TRAFFIC congestion has led to a new chapter for a firm of bookbinders in Headington, with staff relocating out of the city.

Employees at Temple Bookbinders of Oxford are frustrated by the commute into the city and owners said the lack of parking at their base in Stephen Road was not ideal for customers.

As a result the family-run firm is relocating to a purpose-built new building within Grade II-listed Paternoster Farm in Cassington Road, Yarnton, where bespoke binding, restoration, and paper conservation services will continue.

Company owners Ian and Pauline Barnes decided to relocate the business to escape traffic congestion, switching to a location where there were plenty of parking spaces.

Mrs Barnes, 53, said: "Our staff are fed up with the congestion they face on a daily basis to get in and out the city.

"One member of staff left because he did not want to have to fight the traffic and could not afford to move to a house in Oxford.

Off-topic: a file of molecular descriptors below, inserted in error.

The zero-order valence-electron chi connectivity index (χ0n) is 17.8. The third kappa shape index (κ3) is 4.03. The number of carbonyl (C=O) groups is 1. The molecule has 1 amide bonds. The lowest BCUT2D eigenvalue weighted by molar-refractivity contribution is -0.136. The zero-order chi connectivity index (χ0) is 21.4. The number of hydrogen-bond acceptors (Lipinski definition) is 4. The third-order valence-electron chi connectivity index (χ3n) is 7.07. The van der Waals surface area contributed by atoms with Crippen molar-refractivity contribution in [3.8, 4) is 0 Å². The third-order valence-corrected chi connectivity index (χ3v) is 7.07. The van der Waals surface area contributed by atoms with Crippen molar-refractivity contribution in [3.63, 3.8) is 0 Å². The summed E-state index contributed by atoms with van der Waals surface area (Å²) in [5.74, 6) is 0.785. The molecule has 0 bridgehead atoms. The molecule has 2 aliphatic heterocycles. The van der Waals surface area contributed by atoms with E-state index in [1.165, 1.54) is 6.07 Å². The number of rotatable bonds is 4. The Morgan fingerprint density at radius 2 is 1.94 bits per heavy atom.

"Parking is a problem in Headington while in Yarnton there will be lots of parking spaces and Oxford Parkway station, which runs to London Marylebone, is also nearby.

"There is still very much a market for what we do, for bookworms and collectors, and we are preserving these skills and have found a location people can travel to easily without getting stuck in traffic."

Mrs Barnes said she expected the firm's new headquarters, where a team of six staff will be based, will be completed by April.

In 2015 the company, founded by Ian Barnes in 1994, became one of the official bookbinders to the Queen after being granted a Royal Warrant.

The Warrant recognised the high quality of the company’s work more than two decades after the company was founded.

A statement in the company's latest newsletter said: "There are many reasons to relocate – for staff and customers traffic and parking being the main one."

It added that the new bindery and bookshop would be located 'four miles north of Oxford with ample parking for customers in the farm's yard'.

The couple, who have three children, have already moved to live at the farm site in Yarnton.

Mrs Barnes added: "Despite Kindles people still love the smell of leather and the smell of a book, and want their special books to be rebound.

"I think this will be a good move for us and will allow the company to expand."

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